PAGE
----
But there are also some wonderful public schools in similar neighborhoods, schools servicing the poorest and most underprivileged areas which somehow manage to maintain high standards and graduate virtually all of their students. How they do it is almost always because they are well led. Articles are written about the wondrous change that the principal brought about, the discipline, desire for knowledge, sense of community, etc. The principal is rightly hailed as a hero of the education system. No mention is made of the fact that the previous principal must have been mediocre at best, and, when the “wonder” principal leaves, little mention is made of the fact that in many cases the school reverts back to its former, sad drop-out status.
What I would like to do is give some simple suggestions to future leaders as to how to make real changes if they find that the school they have been given to lead does not give them pride. None of these suggestions would require getting the approval of the local Board of Education or even the Superintendent of Schools. Nor would they necessarily cost any extra money, although a principal should always try and get the most funding for his or her school.
Let us start off with the beginning: from day one, a new principal (and for the sake of pure simplicity let us use the masculine form throughout) should make some impact on the physical appearance of the school if it is not clean and attractive. From day one, he should set the example of picking up trash off the floor and encouraging everyone in the school community to treat the building with respect. The effect of sprucing up a building from the get-go is to make a statement about standards and personal pride. I have walked into schools (public and private) and have been appalled by the dirt and garbage around. To turn that around requires a force of character and determination.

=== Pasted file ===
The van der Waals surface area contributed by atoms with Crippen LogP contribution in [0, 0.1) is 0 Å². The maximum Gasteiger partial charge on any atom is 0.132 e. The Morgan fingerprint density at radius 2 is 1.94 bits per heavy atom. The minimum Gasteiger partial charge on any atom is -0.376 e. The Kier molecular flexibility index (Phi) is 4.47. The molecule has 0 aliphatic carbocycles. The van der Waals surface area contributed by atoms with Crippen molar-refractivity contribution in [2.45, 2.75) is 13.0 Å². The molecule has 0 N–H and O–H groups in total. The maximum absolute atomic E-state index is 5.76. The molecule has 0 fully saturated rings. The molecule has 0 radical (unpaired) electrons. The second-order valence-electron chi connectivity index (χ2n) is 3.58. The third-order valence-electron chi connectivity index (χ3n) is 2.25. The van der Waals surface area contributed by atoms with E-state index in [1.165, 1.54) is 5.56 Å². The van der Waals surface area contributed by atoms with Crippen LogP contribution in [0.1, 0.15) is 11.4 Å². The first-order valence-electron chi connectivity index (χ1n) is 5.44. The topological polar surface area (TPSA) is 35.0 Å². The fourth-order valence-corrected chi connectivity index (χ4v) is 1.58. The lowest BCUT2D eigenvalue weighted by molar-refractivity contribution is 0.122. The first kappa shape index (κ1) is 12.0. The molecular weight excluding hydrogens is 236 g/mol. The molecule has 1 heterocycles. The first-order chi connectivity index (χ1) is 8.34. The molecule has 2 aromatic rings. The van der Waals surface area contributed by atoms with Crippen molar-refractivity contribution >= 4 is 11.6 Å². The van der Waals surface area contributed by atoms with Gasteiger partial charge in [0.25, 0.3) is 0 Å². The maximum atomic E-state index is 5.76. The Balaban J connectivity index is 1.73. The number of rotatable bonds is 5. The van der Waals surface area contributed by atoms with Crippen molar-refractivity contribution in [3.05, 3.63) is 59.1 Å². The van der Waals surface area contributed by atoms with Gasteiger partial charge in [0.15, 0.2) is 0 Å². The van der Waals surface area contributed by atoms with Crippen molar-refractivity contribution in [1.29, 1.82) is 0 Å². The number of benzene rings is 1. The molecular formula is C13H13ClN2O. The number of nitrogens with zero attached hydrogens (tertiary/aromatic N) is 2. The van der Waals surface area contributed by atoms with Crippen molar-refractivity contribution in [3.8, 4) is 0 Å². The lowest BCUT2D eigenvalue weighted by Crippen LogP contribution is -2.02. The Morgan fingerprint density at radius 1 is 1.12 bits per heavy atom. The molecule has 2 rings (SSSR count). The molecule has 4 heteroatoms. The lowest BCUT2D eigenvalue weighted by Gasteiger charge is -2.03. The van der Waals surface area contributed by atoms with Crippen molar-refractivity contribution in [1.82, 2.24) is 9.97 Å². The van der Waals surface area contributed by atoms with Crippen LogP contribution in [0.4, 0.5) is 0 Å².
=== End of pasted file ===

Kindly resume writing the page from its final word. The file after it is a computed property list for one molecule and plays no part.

Fortunately, there is often a honeymoon period with a new principal. This school beautification program is an essential beginning. Graffiti must be cleaned immediately, blackboards cleaned after each class, paper picked up off the floor of every room and hallway, bright and optimistic messages should abound (more on optimism later), and the curb appeal of the school should be dressed up in the way one would dress up a house one was going to sell.
Students are also part of the environment of the school and self pride is part of the message of a good school, so what the students wear may have to be looked at. Gang colors are clearly unacceptable, but so also are provocative clothes that affect the educational goal of the school. The word “appropriate” is vague and applies differently in different parts of the country, but nowhere are boys’ underwear displays acceptable nor girls’ clothes that deliberately sexualize the student who wears them.